Prospective observational study of referrals to hospital diabetes specialist care team (2004-2008) at a tertiary care centre

K. Muller, N. Ghouri, L. Walker, S. Philip

Research output: Contribution to journalArticle

Abstract

AimsDiabetes inpatient specialist teams (DISTs) support other departments to care for people with diabetes. The aim of this study was to evaluate the role of our adult DIST to ascertain the types of patients referred, reasons for referrals and the frequency of referrals.MethodsUsing prospectively collected data on our adult DIST activity (patients > 14 yrs), we retrospectively analysed all referrals over a 48-month period (October 2004-October 2008). We also performed a more focused study over a two-month period obtaining more detailed information on DIST-patient interaction.ResultsOver the 48 months of the study, more referrals were from medical (1879, 66%) than from surgical specialties (641, 23%). Most medical referrals were from the acute medical admissions unit (411, 14.4%); the most common referral being hyperglycaemia (339, 15%). Inpatient review was the most frequent task undertaken (76% of DIST-patient interactions), which included optimisation of medication and re-review, and 15% of reviews occurred at weekends. Following an education strategy for nursing staff, referrals for hypoglycaemia decreased (27.4% in 2005, 14.7% in 2008, p=0.04 for trend).ConclusionA DIST makes important contributions to diabetes care in all major hospital departments. Evaluating referral patterns can help identify educational needs.
Original languageEnglish
Pages (from-to)298-303
Number of pages6
JournalBritish Journal of Diabetes and Vascular Disease
Volume11
Issue number6
DOIs
Publication statusPublished - Nov 2011

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Tertiary Care Centers
Observational Studies
Referral and Consultation
Prospective Studies
Inpatients
Surgical Specialties
Nursing Staff
Hospital Departments
Hypoglycemia
Hyperglycemia
Education

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Prospective observational study of referrals to hospital diabetes specialist care team (2004-2008) at a tertiary care centre. / Muller, K.; Ghouri, N.; Walker, L.; Philip, S.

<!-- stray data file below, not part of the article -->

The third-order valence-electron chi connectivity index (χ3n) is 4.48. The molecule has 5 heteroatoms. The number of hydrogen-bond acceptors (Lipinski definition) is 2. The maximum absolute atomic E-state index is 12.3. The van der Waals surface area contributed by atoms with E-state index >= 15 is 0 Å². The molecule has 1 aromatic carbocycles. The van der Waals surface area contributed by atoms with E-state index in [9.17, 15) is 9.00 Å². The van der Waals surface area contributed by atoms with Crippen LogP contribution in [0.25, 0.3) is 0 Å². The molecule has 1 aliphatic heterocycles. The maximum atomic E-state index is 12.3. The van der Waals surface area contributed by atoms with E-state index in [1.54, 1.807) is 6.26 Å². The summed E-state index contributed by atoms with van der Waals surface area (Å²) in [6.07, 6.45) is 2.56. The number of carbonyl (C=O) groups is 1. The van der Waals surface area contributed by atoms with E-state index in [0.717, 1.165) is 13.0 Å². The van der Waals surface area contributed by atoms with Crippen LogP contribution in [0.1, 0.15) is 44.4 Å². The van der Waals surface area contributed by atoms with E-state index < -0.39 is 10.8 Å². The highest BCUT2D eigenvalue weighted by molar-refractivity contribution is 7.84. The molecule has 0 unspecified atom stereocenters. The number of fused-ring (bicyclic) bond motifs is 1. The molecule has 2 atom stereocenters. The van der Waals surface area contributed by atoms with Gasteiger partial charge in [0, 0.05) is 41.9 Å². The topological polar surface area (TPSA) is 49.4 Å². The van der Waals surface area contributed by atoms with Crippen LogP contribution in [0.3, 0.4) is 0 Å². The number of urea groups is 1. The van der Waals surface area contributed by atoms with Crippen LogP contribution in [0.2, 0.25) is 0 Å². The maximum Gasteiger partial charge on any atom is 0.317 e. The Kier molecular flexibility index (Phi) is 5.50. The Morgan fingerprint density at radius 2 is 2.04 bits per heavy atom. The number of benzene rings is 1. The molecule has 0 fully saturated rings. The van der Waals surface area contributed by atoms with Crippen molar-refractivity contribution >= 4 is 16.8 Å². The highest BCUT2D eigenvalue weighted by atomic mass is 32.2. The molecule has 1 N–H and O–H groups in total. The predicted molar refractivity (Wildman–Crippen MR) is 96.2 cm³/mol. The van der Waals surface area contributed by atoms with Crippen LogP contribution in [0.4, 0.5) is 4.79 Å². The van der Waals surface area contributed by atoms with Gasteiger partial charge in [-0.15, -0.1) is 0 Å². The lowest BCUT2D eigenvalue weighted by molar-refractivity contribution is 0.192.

In: British Journal of Diabetes and Vascular Disease, Vol. 11, No. 6, 11.2011, p. 298-303.

Research output: Contribution to journalArticle

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AB - AimsDiabetes inpatient specialist teams (DISTs) support other departments to care for people with diabetes. The aim of this study was to evaluate the role of our adult DIST to ascertain the types of patients referred, reasons for referrals and the frequency of referrals.MethodsUsing prospectively collected data on our adult DIST activity (patients > 14 yrs), we retrospectively analysed all referrals over a 48-month period (October 2004-October 2008). We also performed a more focused study over a two-month period obtaining more detailed information on DIST-patient interaction.ResultsOver the 48 months of the study, more referrals were from medical (1879, 66%) than from surgical specialties (641, 23%). Most medical referrals were from the acute medical admissions unit (411, 14.4%); the most common referral being hyperglycaemia (339, 15%). Inpatient review was the most frequent task undertaken (76% of DIST-patient interactions), which included optimisation of medication and re-review, and 15% of reviews occurred at weekends. Following an education strategy for nursing staff, referrals for hypoglycaemia decreased (27.4% in 2005, 14.7% in 2008, p=0.04 for trend).ConclusionA DIST makes important contributions to diabetes care in all major hospital departments. Evaluating referral patterns can help identify educational needs.

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